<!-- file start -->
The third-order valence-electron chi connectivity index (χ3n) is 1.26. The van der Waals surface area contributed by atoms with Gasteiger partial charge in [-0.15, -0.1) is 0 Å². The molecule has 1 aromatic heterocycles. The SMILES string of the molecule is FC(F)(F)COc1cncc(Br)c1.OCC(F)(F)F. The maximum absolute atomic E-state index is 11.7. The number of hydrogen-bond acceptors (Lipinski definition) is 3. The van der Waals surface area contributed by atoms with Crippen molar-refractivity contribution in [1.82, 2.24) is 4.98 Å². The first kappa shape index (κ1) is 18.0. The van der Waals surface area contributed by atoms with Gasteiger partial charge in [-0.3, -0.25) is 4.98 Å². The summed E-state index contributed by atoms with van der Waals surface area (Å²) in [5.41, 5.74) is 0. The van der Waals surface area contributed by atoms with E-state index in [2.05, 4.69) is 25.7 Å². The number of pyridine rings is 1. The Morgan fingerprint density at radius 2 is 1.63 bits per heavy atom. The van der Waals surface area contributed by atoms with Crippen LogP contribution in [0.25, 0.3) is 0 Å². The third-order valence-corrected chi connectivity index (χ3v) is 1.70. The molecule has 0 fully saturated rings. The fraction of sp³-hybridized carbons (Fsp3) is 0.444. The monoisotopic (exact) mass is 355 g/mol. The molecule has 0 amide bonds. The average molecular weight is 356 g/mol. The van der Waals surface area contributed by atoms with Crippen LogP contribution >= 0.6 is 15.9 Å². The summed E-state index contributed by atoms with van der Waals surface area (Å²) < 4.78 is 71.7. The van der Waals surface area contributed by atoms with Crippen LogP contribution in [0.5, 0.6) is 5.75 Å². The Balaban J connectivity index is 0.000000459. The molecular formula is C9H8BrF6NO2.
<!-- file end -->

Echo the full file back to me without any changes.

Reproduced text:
The third-order valence-electron chi connectivity index (χ3n) is 1.26. The van der Waals surface area contributed by atoms with Gasteiger partial charge in [-0.15, -0.1) is 0 Å². The molecule has 1 aromatic heterocycles. The SMILES string of the molecule is FC(F)(F)COc1cncc(Br)c1.OCC(F)(F)F. The maximum absolute atomic E-state index is 11.7. The number of hydrogen-bond acceptors (Lipinski definition) is 3. The van der Waals surface area contributed by atoms with Crippen molar-refractivity contribution in [1.82, 2.24) is 4.98 Å². The first kappa shape index (κ1) is 18.0. The van der Waals surface area contributed by atoms with Gasteiger partial charge in [-0.3, -0.25) is 4.98 Å². The summed E-state index contributed by atoms with van der Waals surface area (Å²) in [5.41, 5.74) is 0. The van der Waals surface area contributed by atoms with E-state index in [2.05, 4.69) is 25.7 Å². The number of pyridine rings is 1. The Morgan fingerprint density at radius 2 is 1.63 bits per heavy atom. The van der Waals surface area contributed by atoms with Crippen LogP contribution in [0.25, 0.3) is 0 Å². The third-order valence-corrected chi connectivity index (χ3v) is 1.70. The molecule has 0 fully saturated rings. The fraction of sp³-hybridized carbons (Fsp3) is 0.444. The monoisotopic (exact) mass is 355 g/mol. The molecule has 0 amide bonds. The average molecular weight is 356 g/mol. The van der Waals surface area contributed by atoms with Crippen LogP contribution >= 0.6 is 15.9 Å². The summed E-state index contributed by atoms with van der Waals surface area (Å²) < 4.78 is 71.7. The van der Waals surface area contributed by atoms with Crippen LogP contribution in [0.5, 0.6) is 5.75 Å². The Balaban J connectivity index is 0.000000459. The molecular formula is C9H8BrF6NO2.